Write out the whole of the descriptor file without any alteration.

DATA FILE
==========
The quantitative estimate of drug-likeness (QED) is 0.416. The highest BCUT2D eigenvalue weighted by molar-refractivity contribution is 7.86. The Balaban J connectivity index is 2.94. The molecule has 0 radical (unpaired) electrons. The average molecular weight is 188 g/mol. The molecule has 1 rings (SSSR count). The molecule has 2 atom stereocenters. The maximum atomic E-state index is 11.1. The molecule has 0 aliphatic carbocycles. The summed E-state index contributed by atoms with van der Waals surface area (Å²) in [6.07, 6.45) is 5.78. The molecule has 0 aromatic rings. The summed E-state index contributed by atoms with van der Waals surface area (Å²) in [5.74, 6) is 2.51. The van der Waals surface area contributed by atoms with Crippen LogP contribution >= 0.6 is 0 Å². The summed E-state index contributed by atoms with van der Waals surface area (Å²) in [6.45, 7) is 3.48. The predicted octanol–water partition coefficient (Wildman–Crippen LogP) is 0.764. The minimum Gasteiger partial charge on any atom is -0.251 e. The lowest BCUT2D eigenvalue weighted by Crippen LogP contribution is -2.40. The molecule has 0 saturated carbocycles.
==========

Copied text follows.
The quantitative estimate of drug-likeness (QED) is 0.416. The highest BCUT2D eigenvalue weighted by molar-refractivity contribution is 7.86. The Balaban J connectivity index is 2.94. The molecule has 0 radical (unpaired) electrons. The average molecular weight is 188 g/mol. The molecule has 1 rings (SSSR count). The molecule has 2 atom stereocenters. The maximum atomic E-state index is 11.1. The molecule has 0 aliphatic carbocycles. The summed E-state index contributed by atoms with van der Waals surface area (Å²) in [6.07, 6.45) is 5.78. The molecule has 0 aromatic rings. The summed E-state index contributed by atoms with van der Waals surface area (Å²) in [5.74, 6) is 2.51. The van der Waals surface area contributed by atoms with Crippen LogP contribution >= 0.6 is 0 Å². The summed E-state index contributed by atoms with van der Waals surface area (Å²) in [6.45, 7) is 3.48. The predicted octanol–water partition coefficient (Wildman–Crippen LogP) is 0.764. The minimum Gasteiger partial charge on any atom is -0.251 e. The lowest BCUT2D eigenvalue weighted by Crippen LogP contribution is -2.40. The molecule has 0 saturated carbocycles.